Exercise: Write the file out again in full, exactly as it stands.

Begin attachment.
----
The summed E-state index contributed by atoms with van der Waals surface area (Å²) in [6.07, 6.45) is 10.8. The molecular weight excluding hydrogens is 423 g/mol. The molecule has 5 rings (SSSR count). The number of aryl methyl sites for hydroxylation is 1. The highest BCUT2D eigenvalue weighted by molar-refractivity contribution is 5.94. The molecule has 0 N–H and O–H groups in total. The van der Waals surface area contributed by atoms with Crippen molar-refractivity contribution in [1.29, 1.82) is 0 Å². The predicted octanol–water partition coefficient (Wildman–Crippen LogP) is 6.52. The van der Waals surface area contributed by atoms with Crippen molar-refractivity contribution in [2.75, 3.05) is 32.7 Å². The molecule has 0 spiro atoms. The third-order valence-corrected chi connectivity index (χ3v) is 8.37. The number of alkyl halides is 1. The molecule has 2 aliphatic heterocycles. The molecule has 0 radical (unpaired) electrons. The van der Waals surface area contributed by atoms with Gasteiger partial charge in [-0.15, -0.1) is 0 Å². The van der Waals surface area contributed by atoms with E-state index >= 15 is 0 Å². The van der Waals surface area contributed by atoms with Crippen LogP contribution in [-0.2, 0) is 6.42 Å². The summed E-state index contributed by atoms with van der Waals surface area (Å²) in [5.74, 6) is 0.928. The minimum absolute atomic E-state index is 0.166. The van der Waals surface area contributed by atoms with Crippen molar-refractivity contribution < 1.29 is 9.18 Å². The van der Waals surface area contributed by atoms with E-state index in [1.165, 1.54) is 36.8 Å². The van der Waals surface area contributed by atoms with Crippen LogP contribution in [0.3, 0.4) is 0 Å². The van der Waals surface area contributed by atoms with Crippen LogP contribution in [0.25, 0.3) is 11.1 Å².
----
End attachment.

The summed E-state index contributed by atoms with van der Waals surface area (Å²) in [6.07, 6.45) is 10.8. The molecular weight excluding hydrogens is 423 g/mol. The molecule has 5 rings (SSSR count). The number of aryl methyl sites for hydroxylation is 1. The highest BCUT2D eigenvalue weighted by molar-refractivity contribution is 5.94. The molecule has 0 N–H and O–H groups in total. The van der Waals surface area contributed by atoms with Crippen molar-refractivity contribution in [1.29, 1.82) is 0 Å². The predicted octanol–water partition coefficient (Wildman–Crippen LogP) is 6.52. The van der Waals surface area contributed by atoms with Crippen molar-refractivity contribution in [2.75, 3.05) is 32.7 Å². The molecule has 0 spiro atoms. The third-order valence-corrected chi connectivity index (χ3v) is 8.37. The number of alkyl halides is 1. The molecule has 2 aliphatic heterocycles. The molecule has 0 radical (unpaired) electrons. The van der Waals surface area contributed by atoms with Gasteiger partial charge in [-0.15, -0.1) is 0 Å². The van der Waals surface area contributed by atoms with E-state index >= 15 is 0 Å². The van der Waals surface area contributed by atoms with Crippen LogP contribution in [-0.2, 0) is 6.42 Å². The summed E-state index contributed by atoms with van der Waals surface area (Å²) in [5.74, 6) is 0.928. The minimum absolute atomic E-state index is 0.166. The van der Waals surface area contributed by atoms with Crippen molar-refractivity contribution < 1.29 is 9.18 Å². The van der Waals surface area contributed by atoms with E-state index in [1.165, 1.54) is 36.8 Å². The van der Waals surface area contributed by atoms with Crippen LogP contribution in [0.3, 0.4) is 0 Å². The van der Waals surface area contributed by atoms with Crippen LogP contribution in [0.25, 0.3) is 11.1 Å².